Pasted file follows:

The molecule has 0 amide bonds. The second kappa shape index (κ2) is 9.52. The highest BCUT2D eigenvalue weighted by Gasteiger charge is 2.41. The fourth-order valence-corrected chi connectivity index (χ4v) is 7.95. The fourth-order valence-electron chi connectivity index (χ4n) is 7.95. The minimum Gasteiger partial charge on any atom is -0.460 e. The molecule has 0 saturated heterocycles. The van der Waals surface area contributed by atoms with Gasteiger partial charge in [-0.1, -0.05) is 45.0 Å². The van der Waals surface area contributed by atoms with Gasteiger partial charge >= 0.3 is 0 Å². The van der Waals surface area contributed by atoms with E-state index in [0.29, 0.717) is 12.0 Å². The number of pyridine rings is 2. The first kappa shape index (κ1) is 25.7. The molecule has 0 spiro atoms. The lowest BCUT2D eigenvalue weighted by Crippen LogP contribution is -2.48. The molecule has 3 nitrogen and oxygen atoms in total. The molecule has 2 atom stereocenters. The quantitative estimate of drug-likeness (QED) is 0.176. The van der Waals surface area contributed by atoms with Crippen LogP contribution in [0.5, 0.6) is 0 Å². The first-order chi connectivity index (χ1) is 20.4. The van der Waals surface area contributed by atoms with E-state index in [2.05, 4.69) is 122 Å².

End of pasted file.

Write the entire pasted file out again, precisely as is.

The molecule has 0 amide bonds. The second kappa shape index (κ2) is 9.52. The highest BCUT2D eigenvalue weighted by Gasteiger charge is 2.41. The fourth-order valence-corrected chi connectivity index (χ4v) is 7.95. The fourth-order valence-electron chi connectivity index (χ4n) is 7.95. The minimum Gasteiger partial charge on any atom is -0.460 e. The molecule has 0 saturated heterocycles. The van der Waals surface area contributed by atoms with Gasteiger partial charge in [-0.1, -0.05) is 45.0 Å². The van der Waals surface area contributed by atoms with Gasteiger partial charge >= 0.3 is 0 Å². The van der Waals surface area contributed by atoms with E-state index in [0.29, 0.717) is 12.0 Å². The number of pyridine rings is 2. The first kappa shape index (κ1) is 25.7. The molecule has 0 spiro atoms. The lowest BCUT2D eigenvalue weighted by Crippen LogP contribution is -2.48. The molecule has 3 nitrogen and oxygen atoms in total. The molecule has 2 atom stereocenters. The quantitative estimate of drug-likeness (QED) is 0.176. The van der Waals surface area contributed by atoms with Crippen LogP contribution in [0.5, 0.6) is 0 Å². The first-order chi connectivity index (χ1) is 20.4. The van der Waals surface area contributed by atoms with E-state index in [2.05, 4.69) is 122 Å².